Alert as bird flu found in ‘raw’ cow’s milk – and it may be able to survive heat treatment and refrigeration, say scientists

Deadly bird flu has been found in raw cow’s milk and may be able to survive standard pasteurisation, a study suggests.

Scientists tested milk samples from herd infected with H5N1 in New Mexico and found high levels of the virus, even after it had been refrigerated at 4c (39F).

It means animals drinking the milk, including humans, stand a risk of catching it.

When mice were fed the untreated milk they showed signs of illness from the first day, and the virus was detected in their respiratory systems and other organs of their bodies.

The researchers heat-treated the milk at 72C, similar to how supermarket milk is pasteurised, for various lengths of time.

Raw milk is available at some health food stores and trendy coffee shops

Bird flu has been found in UK chickens but no cases in cows have been reported

Bird flu has been found in UK chickens but no cases in cows have been reported

In the UK, milk must be heated for at least 15 seconds, and no longer than 25 seconds.

The researchers found the virus was reduced, but not eliminated, even after 20 seconds of heating. Only after 25 seconds was it destroyed.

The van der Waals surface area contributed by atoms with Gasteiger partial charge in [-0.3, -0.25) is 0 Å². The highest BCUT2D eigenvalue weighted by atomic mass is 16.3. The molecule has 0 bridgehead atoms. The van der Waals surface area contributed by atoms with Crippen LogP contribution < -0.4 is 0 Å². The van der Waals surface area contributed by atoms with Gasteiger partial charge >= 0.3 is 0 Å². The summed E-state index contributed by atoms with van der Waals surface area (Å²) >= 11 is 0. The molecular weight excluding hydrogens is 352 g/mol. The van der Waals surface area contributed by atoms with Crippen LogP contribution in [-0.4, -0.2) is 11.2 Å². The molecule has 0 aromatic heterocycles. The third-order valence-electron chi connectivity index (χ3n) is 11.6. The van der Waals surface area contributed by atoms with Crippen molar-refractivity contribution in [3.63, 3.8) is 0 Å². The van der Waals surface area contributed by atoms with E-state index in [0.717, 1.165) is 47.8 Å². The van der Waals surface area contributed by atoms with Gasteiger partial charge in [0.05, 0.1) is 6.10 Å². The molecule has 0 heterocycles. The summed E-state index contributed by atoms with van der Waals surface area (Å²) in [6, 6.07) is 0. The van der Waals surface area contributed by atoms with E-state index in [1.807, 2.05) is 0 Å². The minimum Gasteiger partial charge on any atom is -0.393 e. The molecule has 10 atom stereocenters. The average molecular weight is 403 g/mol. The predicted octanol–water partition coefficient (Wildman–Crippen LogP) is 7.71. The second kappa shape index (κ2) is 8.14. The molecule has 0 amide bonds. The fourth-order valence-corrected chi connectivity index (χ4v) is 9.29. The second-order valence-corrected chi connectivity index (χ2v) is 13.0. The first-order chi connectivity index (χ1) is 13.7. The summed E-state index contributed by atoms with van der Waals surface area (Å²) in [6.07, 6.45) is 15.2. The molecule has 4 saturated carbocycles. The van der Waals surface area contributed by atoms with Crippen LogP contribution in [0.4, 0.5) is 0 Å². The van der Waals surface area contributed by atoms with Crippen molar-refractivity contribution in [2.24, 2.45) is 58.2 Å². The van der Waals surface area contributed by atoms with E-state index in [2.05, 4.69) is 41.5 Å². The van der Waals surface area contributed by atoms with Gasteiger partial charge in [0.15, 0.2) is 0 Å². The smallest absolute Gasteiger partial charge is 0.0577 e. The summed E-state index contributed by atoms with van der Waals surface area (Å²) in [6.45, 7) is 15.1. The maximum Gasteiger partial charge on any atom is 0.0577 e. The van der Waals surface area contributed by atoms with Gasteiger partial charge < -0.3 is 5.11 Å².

They wrote in the New England Journal of Medicine: ‘Our data indicate that H5N1 virus in untreated milk can infect susceptible animals that consume it.

‘Heat treatment for 15 or 20 seconds reduced virus titers by more than 4.5 log units but did not completely inactivate the virus.

‘H5N1-Positive milk poses a risk when consumed untreated.’

However, the researchers admitted it was impossible for them to accurately replicate industrial pasteurisation methods in their lab. 

Raw milk is available in certain health stores, trendy coffee shops and direct from artisan dairies. 

The virus was confirmed in commercial poultry in England in February, however there have been no reported cases of the virus in UK cows.

Meanwhile, World Health Organisation disease expert Maria van Kerkhove said bird flu may be the cause of a future pandemic.

She said: ‘It’s infected many different species. That’s why we have a whole system in place to be prepared for this.

‘I’m not saying this to scare people, but for us, it’s something that we have to be prepared for.

‘We have to think out of the box. We really prepare for what are the known threats, but also think about something different, perhaps waterborne or whatnot.

‘So for me, pandemics, unfortunately, are part of what we will deal with in our lifetimes. I don’t believe [Covid] will be the last pandemic we will deal with in our lifetimes.’